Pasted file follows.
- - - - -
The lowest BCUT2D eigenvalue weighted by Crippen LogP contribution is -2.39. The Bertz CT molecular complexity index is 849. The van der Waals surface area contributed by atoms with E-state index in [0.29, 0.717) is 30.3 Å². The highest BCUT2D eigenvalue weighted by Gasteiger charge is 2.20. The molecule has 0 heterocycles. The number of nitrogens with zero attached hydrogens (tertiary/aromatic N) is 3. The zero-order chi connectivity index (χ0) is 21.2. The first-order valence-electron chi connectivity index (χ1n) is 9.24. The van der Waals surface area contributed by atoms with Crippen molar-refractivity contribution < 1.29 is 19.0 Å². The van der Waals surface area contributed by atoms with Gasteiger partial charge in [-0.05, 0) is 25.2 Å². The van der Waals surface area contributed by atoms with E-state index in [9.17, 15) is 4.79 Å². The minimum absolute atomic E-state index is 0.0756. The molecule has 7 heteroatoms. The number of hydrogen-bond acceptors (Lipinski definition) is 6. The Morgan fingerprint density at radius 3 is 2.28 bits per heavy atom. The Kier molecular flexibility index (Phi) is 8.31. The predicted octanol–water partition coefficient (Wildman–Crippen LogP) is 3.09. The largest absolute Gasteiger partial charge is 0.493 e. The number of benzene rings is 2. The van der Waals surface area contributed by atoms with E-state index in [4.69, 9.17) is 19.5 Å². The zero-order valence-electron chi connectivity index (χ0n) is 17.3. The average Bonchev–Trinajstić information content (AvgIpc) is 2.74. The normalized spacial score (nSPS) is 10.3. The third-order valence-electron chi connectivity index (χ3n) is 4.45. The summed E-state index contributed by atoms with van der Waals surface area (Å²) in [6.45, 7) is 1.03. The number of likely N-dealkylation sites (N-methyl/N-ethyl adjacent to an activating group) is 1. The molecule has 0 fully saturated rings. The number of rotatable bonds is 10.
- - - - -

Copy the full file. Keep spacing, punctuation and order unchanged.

The lowest BCUT2D eigenvalue weighted by Crippen LogP contribution is -2.39. The Bertz CT molecular complexity index is 849. The van der Waals surface area contributed by atoms with E-state index in [0.29, 0.717) is 30.3 Å². The highest BCUT2D eigenvalue weighted by Gasteiger charge is 2.20. The molecule has 0 heterocycles. The number of nitrogens with zero attached hydrogens (tertiary/aromatic N) is 3. The zero-order chi connectivity index (χ0) is 21.2. The first-order valence-electron chi connectivity index (χ1n) is 9.24. The van der Waals surface area contributed by atoms with Crippen molar-refractivity contribution < 1.29 is 19.0 Å². The van der Waals surface area contributed by atoms with Gasteiger partial charge in [-0.05, 0) is 25.2 Å². The van der Waals surface area contributed by atoms with E-state index in [9.17, 15) is 4.79 Å². The minimum absolute atomic E-state index is 0.0756. The molecule has 7 heteroatoms. The number of hydrogen-bond acceptors (Lipinski definition) is 6. The Morgan fingerprint density at radius 3 is 2.28 bits per heavy atom. The Kier molecular flexibility index (Phi) is 8.31. The predicted octanol–water partition coefficient (Wildman–Crippen LogP) is 3.09. The largest absolute Gasteiger partial charge is 0.493 e. The number of benzene rings is 2. The van der Waals surface area contributed by atoms with E-state index in [4.69, 9.17) is 19.5 Å². The zero-order valence-electron chi connectivity index (χ0n) is 17.3. The average Bonchev–Trinajstić information content (AvgIpc) is 2.74. The normalized spacial score (nSPS) is 10.3. The third-order valence-electron chi connectivity index (χ3n) is 4.45. The summed E-state index contributed by atoms with van der Waals surface area (Å²) in [6.45, 7) is 1.03. The number of likely N-dealkylation sites (N-methyl/N-ethyl adjacent to an activating group) is 1. The molecule has 0 fully saturated rings. The number of rotatable bonds is 10.